The discipline problem at Robert Peal’s school is depressingly normal:
A survey last October for the Guardian Teacher Network — hardly a bastion of old-fashioned disciplinarians — found that 40 per cent of teachers complained of being bullied by pupils and, of those who considered quitting, 50 per cent named pupil behaviour as the reason. A 2010 National Union of Teachers (NUT) survey found that 92 per cent of teachers believed pupil behaviour had worsened over the course of their career, and 79 per cent claimed that they were unable to teach effectively because of poor behaviour. During the last school year, 44 teachers were hospitalised with severe injuries from pupil attacks at a five-year high. Perhaps most worryingly of all, a 2008 Policy Exchange report showed that the atrocious reputation of British schools for poor behaviour was the main factor in deterring new graduates from becoming teachers.
Despite the recent arrival of an energetic new head, my school’s results remain stubbornly unimpressive. It is strikingly obvious to me and many of my colleagues that the fundamental impediment to pupils learning is a lack of classroom discipline. However, when I suggested this to a member of senior management at a training session, he winced at the very word “discipline”. “Right,” he said swallowing uncomfortably, “behaviour for learning” — this being the trendy euphemism, modishly abbreviated to B4L, favoured by schools too right-on to use the D-word. How, I wondered to myself, did British education get to a state where discipline is a dirty word?
In an essay on education written in 1961, the political theorist Hannah Arendt foresaw the steady erosion of discipline in Western schools. She wrote: “The problem of education in the modern world lies in the fact that by its very nature it cannot forgo either authority or tradition, and yet must proceed in a world that is neither structured by authority nor held together by tradition.” If this was a problem in 1961, it is a catastrophe in 2012.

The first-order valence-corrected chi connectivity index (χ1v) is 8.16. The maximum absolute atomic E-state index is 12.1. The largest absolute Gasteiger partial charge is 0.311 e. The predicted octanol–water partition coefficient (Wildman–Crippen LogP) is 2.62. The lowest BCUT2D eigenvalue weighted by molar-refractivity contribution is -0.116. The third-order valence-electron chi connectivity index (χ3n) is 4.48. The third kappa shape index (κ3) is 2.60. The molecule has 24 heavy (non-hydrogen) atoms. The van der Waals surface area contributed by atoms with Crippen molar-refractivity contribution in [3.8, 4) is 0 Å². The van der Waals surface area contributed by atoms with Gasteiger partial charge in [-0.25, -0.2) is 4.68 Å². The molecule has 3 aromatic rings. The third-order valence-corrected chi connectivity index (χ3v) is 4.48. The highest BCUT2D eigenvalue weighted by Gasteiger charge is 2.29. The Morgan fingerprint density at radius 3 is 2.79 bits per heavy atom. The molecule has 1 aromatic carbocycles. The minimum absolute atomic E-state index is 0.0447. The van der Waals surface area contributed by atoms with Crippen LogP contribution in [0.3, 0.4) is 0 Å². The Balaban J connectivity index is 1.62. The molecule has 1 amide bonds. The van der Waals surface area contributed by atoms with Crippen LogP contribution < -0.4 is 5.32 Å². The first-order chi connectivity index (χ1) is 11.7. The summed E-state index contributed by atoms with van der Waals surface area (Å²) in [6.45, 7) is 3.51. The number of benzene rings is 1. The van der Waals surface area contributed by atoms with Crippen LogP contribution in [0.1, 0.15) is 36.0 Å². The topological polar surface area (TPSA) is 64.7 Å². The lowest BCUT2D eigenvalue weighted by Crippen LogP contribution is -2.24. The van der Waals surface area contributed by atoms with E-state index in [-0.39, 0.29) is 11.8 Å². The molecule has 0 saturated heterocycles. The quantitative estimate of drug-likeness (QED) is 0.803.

Since Arendt wrote her essay, legions of progressive educators have denied the need for authority in schools. The permissive rhetoric of 1960s radicalism was particularly influential among teachers, and their ideological precepts were applied to classroom culture. The undisputed leader of this “progressive” movement in Britain was A.S. Neill, founder of the revolutionary Summerhill School. Neill documented his philosophy in his 1962 book Summerhill, a runaway success which sold more than two million copies. In it he claimed, “I believe that to impose anything by authority is wrong. The child should not do anything until he comes to the opinion — his own opinion — that it should be done.”
After the 1960s, radical educationists who subscribed to this thinking began their long march through the institutions. The idea of child-led learning came to dominate our teacher-training colleges and classrooms. Such thinking claimed that teachers should never coerce pupils to learn against their will, but instead place them in a situation where they can learn for themselves. The favoured description of a teacher’s job changed from “teaching” to “facilitating”. The rhetoric of child-led education was, and still is, extremely seductive, but it has failed to deliver. It is premised upon a fatally misplaced assumption that pupils can be relied upon to know what is best for them. The practical consequence of this utopian thinking has been the consistent fall in standards of British state education.
Over the course of the 1970s and 1980s, British comprehensive schools gained their reputation for ill-discipline and low expectations.
It sounds like the problem is… ill-discipline and low expectations.
The paradox which afflicts schools such as mine is that when teachers are relaxed on discipline, discipline becomes their overriding concern. In strict schools where rules are consistently enforced, pupils know the expectations for their behaviour and teachers can focus on teaching. In schools where discipline is relaxed, ensuring good behaviour becomes an all-consuming battle.